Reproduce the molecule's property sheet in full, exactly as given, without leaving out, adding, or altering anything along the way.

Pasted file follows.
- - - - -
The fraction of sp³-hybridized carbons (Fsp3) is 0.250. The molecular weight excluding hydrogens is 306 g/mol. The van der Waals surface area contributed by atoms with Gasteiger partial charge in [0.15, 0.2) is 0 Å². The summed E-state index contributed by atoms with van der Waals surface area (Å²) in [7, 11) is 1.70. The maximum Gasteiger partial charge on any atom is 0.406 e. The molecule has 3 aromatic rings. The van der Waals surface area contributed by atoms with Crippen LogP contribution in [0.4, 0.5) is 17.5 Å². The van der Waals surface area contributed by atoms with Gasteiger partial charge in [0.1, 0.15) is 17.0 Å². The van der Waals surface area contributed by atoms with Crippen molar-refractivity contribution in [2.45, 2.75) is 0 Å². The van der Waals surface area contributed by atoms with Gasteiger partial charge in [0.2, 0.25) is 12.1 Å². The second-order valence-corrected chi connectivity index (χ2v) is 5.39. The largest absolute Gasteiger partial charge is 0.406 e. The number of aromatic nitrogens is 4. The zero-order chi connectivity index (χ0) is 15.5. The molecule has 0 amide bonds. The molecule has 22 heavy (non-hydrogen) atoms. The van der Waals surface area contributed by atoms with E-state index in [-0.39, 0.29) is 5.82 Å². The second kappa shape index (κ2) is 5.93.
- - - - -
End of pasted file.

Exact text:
The fraction of sp³-hybridized carbons (Fsp3) is 0.250. The molecular weight excluding hydrogens is 306 g/mol. The van der Waals surface area contributed by atoms with Gasteiger partial charge in [0.15, 0.2) is 0 Å². The summed E-state index contributed by atoms with van der Waals surface area (Å²) in [7, 11) is 1.70. The maximum Gasteiger partial charge on any atom is 0.406 e. The molecule has 3 aromatic rings. The van der Waals surface area contributed by atoms with Crippen LogP contribution in [0.4, 0.5) is 17.5 Å². The van der Waals surface area contributed by atoms with Gasteiger partial charge in [0.1, 0.15) is 17.0 Å². The van der Waals surface area contributed by atoms with Crippen molar-refractivity contribution in [2.45, 2.75) is 0 Å². The van der Waals surface area contributed by atoms with Gasteiger partial charge in [0.2, 0.25) is 12.1 Å². The second-order valence-corrected chi connectivity index (χ2v) is 5.39. The largest absolute Gasteiger partial charge is 0.406 e. The number of aromatic nitrogens is 4. The zero-order chi connectivity index (χ0) is 15.5. The molecule has 0 amide bonds. The molecule has 22 heavy (non-hydrogen) atoms. The van der Waals surface area contributed by atoms with E-state index in [-0.39, 0.29) is 5.82 Å². The second kappa shape index (κ2) is 5.93.